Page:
I admit, I am not the world's biggest mustard fan, but this mustard is really unique and full of flavor without being too spicy.  It absolutely makes a boring ham sandwich into a really special meal.

Fig Jam

14 July 2010

I am in love...with a sandwich. It's a very simple sandwich, but it rocks my world. Bagette + goat cheese + ham + fig jam = absolute perfection. I have not had an easy time finding said fig jam in the grocery store, so I was so excited to see fresh figs at the farm this weekend! I made a tiny batch to start and I cannot wait for fig season to be in full swing over the next few weeks so I can stock up.


Figs are a little fruit that I have not had the good fortune to be able to experience much in my life and now that I have found them, I don't ever want to live without them. They are also just so beautiful. The color inside is so perfect.

5 cups chopped figs (about 2 dozen large figs) - stem and ends removed
1 1/4 package of low sugar pectin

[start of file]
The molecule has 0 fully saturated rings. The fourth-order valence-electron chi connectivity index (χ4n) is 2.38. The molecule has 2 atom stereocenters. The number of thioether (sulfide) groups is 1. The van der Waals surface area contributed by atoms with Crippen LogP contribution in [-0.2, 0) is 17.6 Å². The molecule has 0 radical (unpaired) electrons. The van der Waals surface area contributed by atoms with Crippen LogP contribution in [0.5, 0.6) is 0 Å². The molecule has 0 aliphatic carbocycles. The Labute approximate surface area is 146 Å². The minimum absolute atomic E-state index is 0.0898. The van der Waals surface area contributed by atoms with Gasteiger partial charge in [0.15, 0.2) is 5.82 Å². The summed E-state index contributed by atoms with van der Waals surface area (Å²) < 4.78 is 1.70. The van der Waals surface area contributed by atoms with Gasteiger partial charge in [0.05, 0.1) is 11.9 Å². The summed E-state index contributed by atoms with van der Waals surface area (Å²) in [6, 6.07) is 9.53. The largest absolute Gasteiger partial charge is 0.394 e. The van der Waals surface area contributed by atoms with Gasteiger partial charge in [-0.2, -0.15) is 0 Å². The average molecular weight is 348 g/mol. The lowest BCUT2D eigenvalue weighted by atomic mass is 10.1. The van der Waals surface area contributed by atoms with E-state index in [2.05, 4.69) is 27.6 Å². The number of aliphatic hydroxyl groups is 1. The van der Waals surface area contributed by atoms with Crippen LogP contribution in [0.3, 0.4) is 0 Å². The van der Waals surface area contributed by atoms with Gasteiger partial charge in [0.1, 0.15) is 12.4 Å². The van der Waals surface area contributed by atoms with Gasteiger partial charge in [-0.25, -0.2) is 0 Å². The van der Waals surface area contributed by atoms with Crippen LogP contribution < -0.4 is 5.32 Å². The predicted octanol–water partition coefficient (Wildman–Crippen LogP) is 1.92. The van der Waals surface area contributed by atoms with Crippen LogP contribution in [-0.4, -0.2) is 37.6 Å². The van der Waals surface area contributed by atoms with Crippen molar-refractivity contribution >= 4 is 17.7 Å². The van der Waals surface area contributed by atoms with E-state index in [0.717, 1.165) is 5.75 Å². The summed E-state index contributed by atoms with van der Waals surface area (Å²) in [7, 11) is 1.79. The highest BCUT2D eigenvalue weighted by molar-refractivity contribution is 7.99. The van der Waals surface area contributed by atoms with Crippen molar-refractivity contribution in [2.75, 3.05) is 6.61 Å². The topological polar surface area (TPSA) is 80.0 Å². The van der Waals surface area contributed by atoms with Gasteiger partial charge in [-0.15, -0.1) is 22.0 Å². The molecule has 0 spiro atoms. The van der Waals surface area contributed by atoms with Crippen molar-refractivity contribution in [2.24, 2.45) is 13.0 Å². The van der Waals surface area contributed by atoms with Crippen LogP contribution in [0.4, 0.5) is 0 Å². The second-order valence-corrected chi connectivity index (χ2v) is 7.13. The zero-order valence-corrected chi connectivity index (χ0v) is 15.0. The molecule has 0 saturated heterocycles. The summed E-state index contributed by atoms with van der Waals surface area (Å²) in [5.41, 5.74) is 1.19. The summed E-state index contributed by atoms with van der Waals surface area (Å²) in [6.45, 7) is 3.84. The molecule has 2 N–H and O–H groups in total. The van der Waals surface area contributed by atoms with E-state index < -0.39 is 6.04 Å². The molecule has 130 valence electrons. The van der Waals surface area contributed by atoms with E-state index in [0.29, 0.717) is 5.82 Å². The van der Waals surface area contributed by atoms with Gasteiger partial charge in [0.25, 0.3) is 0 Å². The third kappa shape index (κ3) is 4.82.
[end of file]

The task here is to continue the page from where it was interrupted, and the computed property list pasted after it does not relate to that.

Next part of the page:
3 cups sugar
1/4 cup lemon juice

You may want to peel your figs for astetics, but I think that is far more fuss than it's worth. Throw your figs into a large pot and mash up a bit with a potato masher. Add your pectin (mixed with 1/2 cup sugar) and bring them to a hard boil (one that cannot be stirred away). Once you are at a good boil, whisk in the rest of the sugar. You can add an extra cup of sugar if you want a sweeter jam - this recipe is really for a more subtle and less sweet blend that I can use in savory things. Bring back to a boil and let boil for one solid minute. Remove from heat. Check for jell with that handy spoon trick I told you about yesterday. Once you have the right consistency, fill up your jars and give them a good 10 minute process in the hot water bath.